Islamic Laws

Employment Contract in Islam

It is we who divide among them their livelihood in the life of this world, and We exalt some of them above others in rank, so that some of them may command work from the others (Qur’an, 43:32)
The apparent disparity between the rich and the poor is part of the divinely ordained economic strata. The financial inequality between various members of society is to facilitate mutual coexistence and cohesion. It engenders interdependence within the human race and weaves the diverse segments of society into an organic whole. Nature, in general, is a system of uniformities and diversities. These contra-flows forge harmony and stability and closely intertwine the human race into societies.
The poor are dependent on the rich for their bread, while the rich are dependent on the poor for their labour. The wealth of the rich is not to exploit the poverty of the poor, but rather to harness the potentialities of the skilled. This interdependence facilitates the smooth flow of life. This does not imply that Islam advocates two parallel social streams of the over nourished and the under nourished.
The wealth of the rich is not to aggravate the poverty of the poor. On the contrary, economic inequalities have been underscored by different human dispositions. Human beings are born with varying talents and gifts. They vary in physique and in their mental abilities. Islam recognizes these natural differences among people and establishes guidelines to ensure that economic diversity does not lead to the emergence of class conflict, the emergence of the elite and the ignoble.
Labour and Capital need not be two hostile camps working against the interests of each other. They have to mutually supplement each other for the common good of prosperity. Some of the very simple, yet fundamental concepts of Islam are:
Prophet Muhammad (saww): “Your brethren whom Allah has placed in your custody; Let him who has made custodian of his brother by Allah feed him from what he himself eats, clothe him out of what he clothes himself, and impose not on him work that will overcome him”.
Although this tradition primarily refers to the treatment of slaves, it nevertheless contains some very pertinent directives for employers:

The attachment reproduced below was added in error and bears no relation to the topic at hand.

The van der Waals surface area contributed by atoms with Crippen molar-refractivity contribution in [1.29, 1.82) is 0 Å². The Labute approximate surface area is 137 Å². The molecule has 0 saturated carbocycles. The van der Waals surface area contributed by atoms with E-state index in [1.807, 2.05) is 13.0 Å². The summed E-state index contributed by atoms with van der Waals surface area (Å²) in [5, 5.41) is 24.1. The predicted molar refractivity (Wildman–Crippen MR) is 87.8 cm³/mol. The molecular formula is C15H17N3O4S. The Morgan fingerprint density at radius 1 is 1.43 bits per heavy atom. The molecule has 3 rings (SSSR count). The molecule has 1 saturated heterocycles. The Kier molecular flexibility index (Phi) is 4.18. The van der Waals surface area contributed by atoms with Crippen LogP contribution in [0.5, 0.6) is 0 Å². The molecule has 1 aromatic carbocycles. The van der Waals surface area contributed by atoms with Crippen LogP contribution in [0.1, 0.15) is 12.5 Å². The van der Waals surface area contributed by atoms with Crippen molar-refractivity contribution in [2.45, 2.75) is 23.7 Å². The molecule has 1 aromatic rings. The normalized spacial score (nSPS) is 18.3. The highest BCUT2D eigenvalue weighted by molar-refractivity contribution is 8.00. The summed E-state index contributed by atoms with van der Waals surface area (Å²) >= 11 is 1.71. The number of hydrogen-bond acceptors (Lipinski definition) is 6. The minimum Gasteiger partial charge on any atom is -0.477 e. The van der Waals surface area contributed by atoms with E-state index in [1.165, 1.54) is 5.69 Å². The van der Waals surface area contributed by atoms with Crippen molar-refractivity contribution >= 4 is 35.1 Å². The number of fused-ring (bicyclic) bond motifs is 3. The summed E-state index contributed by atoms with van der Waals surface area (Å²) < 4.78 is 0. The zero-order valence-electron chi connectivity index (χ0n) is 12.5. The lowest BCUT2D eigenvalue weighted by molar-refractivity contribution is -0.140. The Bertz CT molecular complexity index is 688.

Your employees are your human brothers
Treat them with dignity and equality
Do not create animosity by flouting your wealth in a manner that will stir feelings of jealousy and greed.
Minimum wage
The minimum wage should be high enough to meet the basic essentials and requirements of the worker. Anas who served the Prophet (saww) for a long time specifically states, The Prophet never paid a low wage to any person. One of the three persons that the Prophet (saw) will argue against on the Day of Judgement is a man who engaged a labourer and enjoyed full benefit from him, yet did not pay him (his due) wages.
Prompt Payment
Prophet (saw): “Pay the labourer his wages before his sweat dries”.
The worker should not be given a task beyond his physical capabilities.
The Holy Prophet (saw) stated: ” …… and do not impose upon him more than he can bear”.
Good Treatment
Prophet (saw): “Good treatment of those under you brings fortune, whilst bad treatment brings misfortune”.
Employment is a trust
Employment is a trust that has to be discharged with absolute commitment. Punctuality and proficiency are the two basic requirements for the discharge of this trust. The Holy Qur’an refers to these qualities in the following words: One of the two daughters (of Shoa’ib) said: O my father, employ him; surely the best of men for you to employ is he who is strong and trustworthy (Qur’an: 28:26).
Prophet Muhammad (saw): “A body nourished by ill-gotten gain shall not enter paradise”. The Holy Qur’an states, Man is entitled to no more than what he works for. (Qu’ran, 53:93)
The Holy Prophet (saw) said: “When any man does any work, Allah wishes him to give it perfection and grace (i.e. the man is expected to do his work in the best possible way)”.
The beautiful Deen of Allah has regulated every facet of man’s activity. Divine directives are both perfect and compatible to every age and era. Adherence to these directives will ensure peace and stability, whilst aversion to the same may perpetuate strife, loss, and oppression.

Leave a Reply

Your email address will not be published.

Back to top button